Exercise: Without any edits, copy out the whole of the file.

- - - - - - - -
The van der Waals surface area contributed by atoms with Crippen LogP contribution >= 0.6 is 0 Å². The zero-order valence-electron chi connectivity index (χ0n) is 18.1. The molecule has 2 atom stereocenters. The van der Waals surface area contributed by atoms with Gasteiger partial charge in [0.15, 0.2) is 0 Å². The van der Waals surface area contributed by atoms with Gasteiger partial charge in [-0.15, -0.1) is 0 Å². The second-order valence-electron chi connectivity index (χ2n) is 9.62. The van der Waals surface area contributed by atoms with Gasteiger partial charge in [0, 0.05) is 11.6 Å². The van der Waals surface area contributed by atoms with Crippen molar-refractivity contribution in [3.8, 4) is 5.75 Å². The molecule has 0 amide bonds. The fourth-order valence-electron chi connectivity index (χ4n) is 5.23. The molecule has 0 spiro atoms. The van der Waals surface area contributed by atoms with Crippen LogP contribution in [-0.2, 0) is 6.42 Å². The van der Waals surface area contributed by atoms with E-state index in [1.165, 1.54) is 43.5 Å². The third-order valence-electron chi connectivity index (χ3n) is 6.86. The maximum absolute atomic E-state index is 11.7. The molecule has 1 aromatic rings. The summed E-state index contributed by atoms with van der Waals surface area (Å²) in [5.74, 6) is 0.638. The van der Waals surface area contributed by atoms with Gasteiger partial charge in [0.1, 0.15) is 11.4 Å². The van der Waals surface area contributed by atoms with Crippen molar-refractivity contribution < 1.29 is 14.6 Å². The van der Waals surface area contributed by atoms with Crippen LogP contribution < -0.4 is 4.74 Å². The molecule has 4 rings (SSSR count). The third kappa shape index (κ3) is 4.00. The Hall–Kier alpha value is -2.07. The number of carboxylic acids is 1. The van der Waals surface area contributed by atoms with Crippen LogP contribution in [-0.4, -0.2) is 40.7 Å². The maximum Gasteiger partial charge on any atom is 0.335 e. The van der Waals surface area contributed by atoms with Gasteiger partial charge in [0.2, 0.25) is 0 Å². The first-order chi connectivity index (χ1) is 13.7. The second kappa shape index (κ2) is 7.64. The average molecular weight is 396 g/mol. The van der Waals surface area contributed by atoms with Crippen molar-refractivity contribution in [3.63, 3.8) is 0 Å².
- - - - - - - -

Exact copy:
The van der Waals surface area contributed by atoms with Crippen LogP contribution >= 0.6 is 0 Å². The zero-order valence-electron chi connectivity index (χ0n) is 18.1. The molecule has 2 atom stereocenters. The van der Waals surface area contributed by atoms with Gasteiger partial charge in [0.15, 0.2) is 0 Å². The van der Waals surface area contributed by atoms with Gasteiger partial charge in [-0.15, -0.1) is 0 Å². The second-order valence-electron chi connectivity index (χ2n) is 9.62. The van der Waals surface area contributed by atoms with Gasteiger partial charge in [0, 0.05) is 11.6 Å². The van der Waals surface area contributed by atoms with Crippen molar-refractivity contribution in [3.8, 4) is 5.75 Å². The molecule has 0 amide bonds. The fourth-order valence-electron chi connectivity index (χ4n) is 5.23. The molecule has 0 spiro atoms. The van der Waals surface area contributed by atoms with Crippen LogP contribution in [-0.2, 0) is 6.42 Å². The van der Waals surface area contributed by atoms with E-state index in [1.165, 1.54) is 43.5 Å². The third-order valence-electron chi connectivity index (χ3n) is 6.86. The maximum absolute atomic E-state index is 11.7. The molecule has 1 aromatic rings. The summed E-state index contributed by atoms with van der Waals surface area (Å²) in [5.74, 6) is 0.638. The van der Waals surface area contributed by atoms with Gasteiger partial charge in [0.1, 0.15) is 11.4 Å². The van der Waals surface area contributed by atoms with Crippen molar-refractivity contribution < 1.29 is 14.6 Å². The van der Waals surface area contributed by atoms with Crippen LogP contribution < -0.4 is 4.74 Å². The molecule has 4 rings (SSSR count). The third kappa shape index (κ3) is 4.00. The Hall–Kier alpha value is -2.07. The number of carboxylic acids is 1. The van der Waals surface area contributed by atoms with Crippen LogP contribution in [-0.4, -0.2) is 40.7 Å². The maximum Gasteiger partial charge on any atom is 0.335 e. The van der Waals surface area contributed by atoms with Gasteiger partial charge in [0.2, 0.25) is 0 Å². The first-order chi connectivity index (χ1) is 13.7. The second kappa shape index (κ2) is 7.64. The average molecular weight is 396 g/mol. The van der Waals surface area contributed by atoms with Crippen molar-refractivity contribution in [3.63, 3.8) is 0 Å².